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Regina Doherty says public services card now mandatory for welfare

Minister for Social Protection says other Government departments will make card compulsory

Minister for Social Protection Regina Doherty says public services card is now mandatory to access payments from her department.

An advocacy group for older people has expressed concern at comments by Minister for Social Protection Regina Doherty that a public services card is now mandatory to receive payments from the Department of Social Protection.

Ms Doherty was speaking on Friday following criticism of a policy requiring people to register for the card, after a woman in her 70s had her State pension cut off by the department.

Speaking on Newstalk Breakfast, the minister said it was a requirement that people validate their identity in order to receive a service from the State.

Justin Moran, head of advocacy and communications at Age Action said: “In January the Department told us that one in four people with a travel pass did not have a public services card.

“Even if this figure has improved it still means tens of thousands of older people do not have a card,” he added.

“Earlier this week it was revealed a woman in her 70s had her pension cut off because she does not have a public services card.

“We would be very concerned if this new requirement for the card leads to more older people losing their entitlements and we would urge the department to ensure no one is penalised because they do not have a public services card.”

Ms Doherty said on Friday morning that the card was now mandatory to access services from the Department of Social Protection and that other Government departments would also make it mandatory.

“Let’s be very clear. Nobody is required by law to have a card. So therefore it isn’t compulsory,” Ms Doherty said.

“But for my department it’s mandatory and I know people might say I’m splitting hairs but actually because of the high value of the public services that the department (gives out) - we give out over €20 billion every year - we believe – and actually it wasn’t brought in by this government, the legislation was brought in in 2005 – so 12 years ago this has been in the process,” she said.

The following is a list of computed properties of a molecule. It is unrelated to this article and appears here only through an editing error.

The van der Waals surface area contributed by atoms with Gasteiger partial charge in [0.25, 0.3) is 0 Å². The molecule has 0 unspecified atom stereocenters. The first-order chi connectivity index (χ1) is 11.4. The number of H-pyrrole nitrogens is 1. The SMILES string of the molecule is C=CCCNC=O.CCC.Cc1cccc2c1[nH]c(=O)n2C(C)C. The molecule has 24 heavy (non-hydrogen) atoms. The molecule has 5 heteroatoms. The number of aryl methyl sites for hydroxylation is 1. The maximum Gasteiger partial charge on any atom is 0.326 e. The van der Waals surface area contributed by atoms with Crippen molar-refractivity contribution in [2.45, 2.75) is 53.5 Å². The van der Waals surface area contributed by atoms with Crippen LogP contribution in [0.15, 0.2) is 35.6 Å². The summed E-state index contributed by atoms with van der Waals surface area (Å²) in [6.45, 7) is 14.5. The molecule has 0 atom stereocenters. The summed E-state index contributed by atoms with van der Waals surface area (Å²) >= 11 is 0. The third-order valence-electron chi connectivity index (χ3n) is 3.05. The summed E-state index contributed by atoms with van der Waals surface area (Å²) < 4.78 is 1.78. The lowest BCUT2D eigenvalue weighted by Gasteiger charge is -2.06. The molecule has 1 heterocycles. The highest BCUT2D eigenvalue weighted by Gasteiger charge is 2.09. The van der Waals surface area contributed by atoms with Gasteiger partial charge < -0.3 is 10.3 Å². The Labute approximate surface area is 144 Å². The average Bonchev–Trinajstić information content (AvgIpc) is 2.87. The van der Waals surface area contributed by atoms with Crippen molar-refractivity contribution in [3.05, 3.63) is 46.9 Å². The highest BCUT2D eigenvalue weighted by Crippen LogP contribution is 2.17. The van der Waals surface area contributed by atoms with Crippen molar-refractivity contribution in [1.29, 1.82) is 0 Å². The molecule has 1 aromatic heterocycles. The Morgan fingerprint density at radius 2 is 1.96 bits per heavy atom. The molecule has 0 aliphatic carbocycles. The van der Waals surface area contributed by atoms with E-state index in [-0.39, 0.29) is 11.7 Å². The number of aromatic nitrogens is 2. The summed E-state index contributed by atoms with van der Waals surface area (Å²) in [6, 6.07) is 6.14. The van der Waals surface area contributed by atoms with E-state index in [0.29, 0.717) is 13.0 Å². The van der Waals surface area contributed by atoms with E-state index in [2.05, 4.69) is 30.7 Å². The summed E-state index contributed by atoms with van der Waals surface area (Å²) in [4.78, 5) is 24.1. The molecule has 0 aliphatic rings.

“We believe that it’s not too much to ask people to authenticate who you are so that we can give you a fast and efficient public service to make sure you get what you’re entitled to. And that’s all the SAFE (card registration) process is.”

“So therefore, you’re not obliged to have a card. Nobody will drag you kicking and screaming to have a card.”

But Ms Doherty said if people wanted to access public services, it was “mandatory to access public services originally now from the Department of Social Protection”.

“But I understand there are other departments that are going to make it mandatory to access their public services.

“But genuinely – and the government of the day in 2005 and I still agree with this legislation – didn’t think it was too much to ask people to identify or verify their identity so that we can give them a better and more efficient public service.”

The Irish Council for Civil Liberties on Friday called on Minister for Finance Paschal Donohoe to clarify the situation with the cards.

Liam Herrick, executive director of the independent human rights watchdog, said there was ambiguity about the card and it was not clear if other forms of identification were now acceptable for accessing State services.

The card scheme came in for renewed criticism this week after The Irish Times reported that a woman in her 70s had her State pension cut off because she refused to register for a card.

She has not been paid her pension for 18 months because she refused to go through the registration and identity-verification process as requested by the Department of Social Protection. As a result she is owed about €13,000.

The woman said she felt “bullied” following several letters from the department inviting her to register. No one had been able to demonstrate that the card was “mandatory”, she added.

The card was introduced to replace the old social welfare card and some other cards used for State services and about 2.75 million have been issued to date.

The Department of Social Protection has a target of 3 million cards to reach by the end of this year. Government Ministers launched a campaign earlier in the year to encourage all people to register for the card, which is underpinned by a facial recognition database.

It emerged in May that the card is to be made a requirement for all passport and driving licence applications shortly, including renewals. It was made a requirement from last June for those sitting the driver theory test.